The best $50 you can spend to save your $10,000 digital sensor
It sounds almost too good to be true. But the proper use of simple and correct USB cables can save your dental office thousands of dollars and spare you lots of headaches.
There’s an old saying that goes, “One of the easiest ways to make money is to save money.” Nothing could be truer when it comes to preserving your practice’s digital sensors.
By spending $50 (or less) on a couple of simple items, you could save $10,000 (or more) on purchasing a new sensor. And if you’re like me, I bet you can come up with a few good ways to spend an extra $10,000.
Here’s how this works:
There are two very common computer accessories that can help you extend the life of a “direct USB” digital sensor. These accessories are used every day by computer users all over the world, but not necessarily for this purpose. (In fact, you might be using one of them right now.) Some companies, DentiMax being one of them, include one of these items with the purchase of a new sensor. But this practice is not standardized.
Item #1: Simple USB extension cable (Note: this must be a short cable, i.e., 1’ to 3’)
Quantity: One per sensor
Cost: $2 - $5
After you go to your favorite retail store and buy these cables, attach them to your sensors. Then leave them attached – they should always stay attached to your sensors.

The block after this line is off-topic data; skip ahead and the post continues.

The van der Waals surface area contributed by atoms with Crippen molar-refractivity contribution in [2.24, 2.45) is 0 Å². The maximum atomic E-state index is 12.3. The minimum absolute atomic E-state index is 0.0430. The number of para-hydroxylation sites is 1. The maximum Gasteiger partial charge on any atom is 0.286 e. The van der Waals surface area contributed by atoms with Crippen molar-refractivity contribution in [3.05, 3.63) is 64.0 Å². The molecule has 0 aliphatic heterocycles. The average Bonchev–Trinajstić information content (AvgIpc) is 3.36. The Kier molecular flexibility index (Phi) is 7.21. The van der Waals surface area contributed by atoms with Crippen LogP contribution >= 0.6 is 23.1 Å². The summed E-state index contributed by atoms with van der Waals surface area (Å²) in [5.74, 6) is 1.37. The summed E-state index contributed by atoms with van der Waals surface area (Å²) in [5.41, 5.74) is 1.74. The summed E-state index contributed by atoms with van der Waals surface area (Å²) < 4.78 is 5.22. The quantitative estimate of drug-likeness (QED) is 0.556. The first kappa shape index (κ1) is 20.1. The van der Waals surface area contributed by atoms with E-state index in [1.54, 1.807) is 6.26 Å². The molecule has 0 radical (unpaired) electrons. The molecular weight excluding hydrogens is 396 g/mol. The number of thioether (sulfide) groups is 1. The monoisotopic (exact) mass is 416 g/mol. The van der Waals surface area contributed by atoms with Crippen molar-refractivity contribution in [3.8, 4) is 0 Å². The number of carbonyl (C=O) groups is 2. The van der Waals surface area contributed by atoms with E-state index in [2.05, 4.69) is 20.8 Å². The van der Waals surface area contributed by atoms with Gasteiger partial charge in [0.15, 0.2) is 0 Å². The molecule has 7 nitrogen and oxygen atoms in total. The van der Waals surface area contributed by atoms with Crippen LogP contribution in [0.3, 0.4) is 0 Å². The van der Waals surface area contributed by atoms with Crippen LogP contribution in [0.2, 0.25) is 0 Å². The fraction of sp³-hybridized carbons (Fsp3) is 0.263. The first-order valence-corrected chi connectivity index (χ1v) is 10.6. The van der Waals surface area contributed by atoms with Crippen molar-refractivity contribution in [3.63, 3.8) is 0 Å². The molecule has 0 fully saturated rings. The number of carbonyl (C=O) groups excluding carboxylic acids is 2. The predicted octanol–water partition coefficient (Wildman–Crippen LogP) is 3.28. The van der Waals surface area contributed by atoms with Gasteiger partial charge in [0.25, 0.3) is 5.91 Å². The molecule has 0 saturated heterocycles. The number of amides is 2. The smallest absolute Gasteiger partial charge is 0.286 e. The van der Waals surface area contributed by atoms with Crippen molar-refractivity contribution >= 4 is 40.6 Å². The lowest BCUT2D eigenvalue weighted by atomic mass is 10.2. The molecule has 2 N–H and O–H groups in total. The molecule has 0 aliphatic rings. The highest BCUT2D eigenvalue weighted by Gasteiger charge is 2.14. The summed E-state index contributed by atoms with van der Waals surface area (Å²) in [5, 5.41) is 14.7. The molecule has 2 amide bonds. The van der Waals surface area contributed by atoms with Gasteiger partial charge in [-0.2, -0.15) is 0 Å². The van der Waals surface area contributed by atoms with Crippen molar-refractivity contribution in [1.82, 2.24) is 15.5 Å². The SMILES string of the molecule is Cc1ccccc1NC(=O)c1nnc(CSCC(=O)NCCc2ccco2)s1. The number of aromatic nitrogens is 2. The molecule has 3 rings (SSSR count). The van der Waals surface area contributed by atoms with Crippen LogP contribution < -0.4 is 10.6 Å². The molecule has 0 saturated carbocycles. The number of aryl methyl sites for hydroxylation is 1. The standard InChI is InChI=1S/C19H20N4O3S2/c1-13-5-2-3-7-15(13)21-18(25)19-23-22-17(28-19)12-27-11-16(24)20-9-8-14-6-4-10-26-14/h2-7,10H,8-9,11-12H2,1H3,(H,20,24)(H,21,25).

Note: You should have one of these cables per sensor, not per computer that the sensor is associated with.
Now, when the sensor is moved from op to op, keep the short extension cable with it. In other words, when the sensor is plugged and unplugged from its computer, it is the extensioncable that should be used for the connection, not the sensorplug itself.
Doing this saves on the wear and tear that’s usually applied to the USB connection of the sensor, instead of adding wear and tear to the USB plug of the sensor. This method displaces that wear and tear and applies it to the inexpensive USB extension cable.
Why do this? It’s a numbers game: Standard USB plugs are generally rated for about 1,500 connections. Through daily use in a dental office, a sensor’s plug can hit that number in a short time.
When the constant plugging and unplugging of the device finally starts to wear on the connection, simply replace the short extension cable instead of the sensor’s expensive cable.
Here’s another situation where this comes in handy:
Say someone happens to trip over the sensor cable. With this method, hopefully the USB extension cable will be damaged, and not your sensor. Even better, this method can create a potential breakaway point so that the USB connection between the extension cable and the sensor itself can come apart or become disconnected instead of the sensor’s USB plug bending or breaking the USB port on your computer. This alone can save you thousands of dollars.
Item #2: Powered USB hub
Cost: $20 to $45
Is there a room in your house where you have used the vacuum cleaner often? Have you experienced that, after time, the constant use of that outlet with the vacuum plug makes it “loose” over time, so that the plug doesn’t fit the outlet as well as it used to? This is caused by simple wear and tear on that electrical outlet.
This is very similar to what happens to the USB ports on your computer when your direct USB digital sensor is plugged and unplugged into it every day. USB ports on computers were designed to have USB devices plugged and unplugged from them, but not exactly the level of use that they receive with digital sensors. Over time, that wear and tear adds up and can damage your device.